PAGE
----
InFlow requires storage of tens of TBs of data with a retention of 30 days. To support its real-time troubleshooting use case, the data must be queryable in real-time with sub-second latency so that engineers can query the data without any hassles during outages. For the storage layer, InFlow leverages Apache Pinot.

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InFlow UI

  • A screenshot from InFlow UI’s Explore tab

Figure 3.  A screenshot from InFlow UI’s Explore tab which provides a self-service interface for users to visualize flow data by grouping and filtering on different dimensions

The InFlow UI is a dashboard with some of the commonly used visualizations on flow data pre-populated that provides a rich interface where the data can be filtered or grouped by any of the 40 different dimension fields. The UI also has an Explore section, which allows for creation of ad-hoc queries. The UI is based on top of InFlow API, which is a middleware responsible for translating user input into Pinot queries and issuing them to the Pinot cluster.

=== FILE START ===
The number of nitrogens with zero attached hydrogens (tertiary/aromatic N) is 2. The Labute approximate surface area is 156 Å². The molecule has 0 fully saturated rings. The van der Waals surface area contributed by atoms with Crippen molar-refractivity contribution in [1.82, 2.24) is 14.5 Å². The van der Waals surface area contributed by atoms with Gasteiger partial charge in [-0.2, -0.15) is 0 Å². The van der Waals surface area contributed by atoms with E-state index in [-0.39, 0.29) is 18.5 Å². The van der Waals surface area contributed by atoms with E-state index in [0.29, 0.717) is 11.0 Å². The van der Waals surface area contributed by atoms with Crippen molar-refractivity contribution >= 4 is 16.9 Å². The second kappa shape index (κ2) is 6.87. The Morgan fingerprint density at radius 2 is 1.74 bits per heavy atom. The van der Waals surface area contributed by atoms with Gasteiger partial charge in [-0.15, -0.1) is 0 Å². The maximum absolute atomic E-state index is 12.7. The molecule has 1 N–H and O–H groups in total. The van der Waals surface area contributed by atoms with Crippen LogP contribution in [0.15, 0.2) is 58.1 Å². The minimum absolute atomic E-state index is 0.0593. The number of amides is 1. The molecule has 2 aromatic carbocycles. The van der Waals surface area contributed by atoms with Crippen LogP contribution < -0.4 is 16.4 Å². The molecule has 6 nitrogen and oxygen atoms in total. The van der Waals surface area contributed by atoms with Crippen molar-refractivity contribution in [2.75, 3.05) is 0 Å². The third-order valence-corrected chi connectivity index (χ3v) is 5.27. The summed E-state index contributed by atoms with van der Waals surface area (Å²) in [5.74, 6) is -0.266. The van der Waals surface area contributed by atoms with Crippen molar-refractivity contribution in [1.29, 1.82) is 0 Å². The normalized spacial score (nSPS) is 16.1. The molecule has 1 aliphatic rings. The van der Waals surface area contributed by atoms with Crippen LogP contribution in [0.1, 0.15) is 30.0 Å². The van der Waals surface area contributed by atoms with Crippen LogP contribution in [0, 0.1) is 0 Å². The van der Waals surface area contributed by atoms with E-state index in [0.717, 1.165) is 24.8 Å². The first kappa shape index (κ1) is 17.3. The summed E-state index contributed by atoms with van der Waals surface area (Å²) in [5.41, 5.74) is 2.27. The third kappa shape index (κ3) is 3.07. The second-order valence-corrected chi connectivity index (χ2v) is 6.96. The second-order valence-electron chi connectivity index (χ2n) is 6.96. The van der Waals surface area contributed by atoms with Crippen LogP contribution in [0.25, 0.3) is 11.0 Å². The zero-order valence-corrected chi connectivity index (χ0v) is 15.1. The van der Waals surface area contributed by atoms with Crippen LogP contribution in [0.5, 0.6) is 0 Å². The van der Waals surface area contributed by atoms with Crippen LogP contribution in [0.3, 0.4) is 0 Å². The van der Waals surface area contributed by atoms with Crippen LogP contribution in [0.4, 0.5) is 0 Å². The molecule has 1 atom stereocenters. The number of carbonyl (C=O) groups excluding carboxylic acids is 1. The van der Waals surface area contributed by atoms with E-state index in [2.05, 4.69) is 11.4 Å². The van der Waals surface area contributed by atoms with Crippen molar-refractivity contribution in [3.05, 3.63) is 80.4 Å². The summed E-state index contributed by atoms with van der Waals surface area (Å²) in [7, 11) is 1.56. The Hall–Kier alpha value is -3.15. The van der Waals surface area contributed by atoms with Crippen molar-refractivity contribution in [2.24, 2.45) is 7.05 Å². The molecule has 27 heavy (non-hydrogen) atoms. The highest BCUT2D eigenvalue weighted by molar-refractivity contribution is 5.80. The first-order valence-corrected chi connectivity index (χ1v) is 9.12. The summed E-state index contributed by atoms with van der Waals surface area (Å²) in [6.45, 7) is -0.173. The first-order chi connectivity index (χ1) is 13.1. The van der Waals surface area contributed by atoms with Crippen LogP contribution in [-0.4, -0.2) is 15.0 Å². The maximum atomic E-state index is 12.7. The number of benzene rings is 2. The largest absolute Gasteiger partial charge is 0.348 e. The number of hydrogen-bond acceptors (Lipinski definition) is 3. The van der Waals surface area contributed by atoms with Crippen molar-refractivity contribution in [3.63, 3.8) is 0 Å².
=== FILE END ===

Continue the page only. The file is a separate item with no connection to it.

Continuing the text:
Pinot as a storage layer

In the first version of InFlow, data was ingested from the enriched Kafka topic to HDFS. We leveraged Trino for facilitating user queries on the data present in HDFS. However, the ETL and aggregation pipeline added a 15-20 minute delay to the pipeline, reducing the freshness of the data. Additionally, query latencies to HDFS using Presto were in the order of 15-30 seconds. This latency and delay was acceptable for doing historical data analytics, however, for real-time troubleshooting, the data needs to be available in real-time with a maximum delay of 1 minute.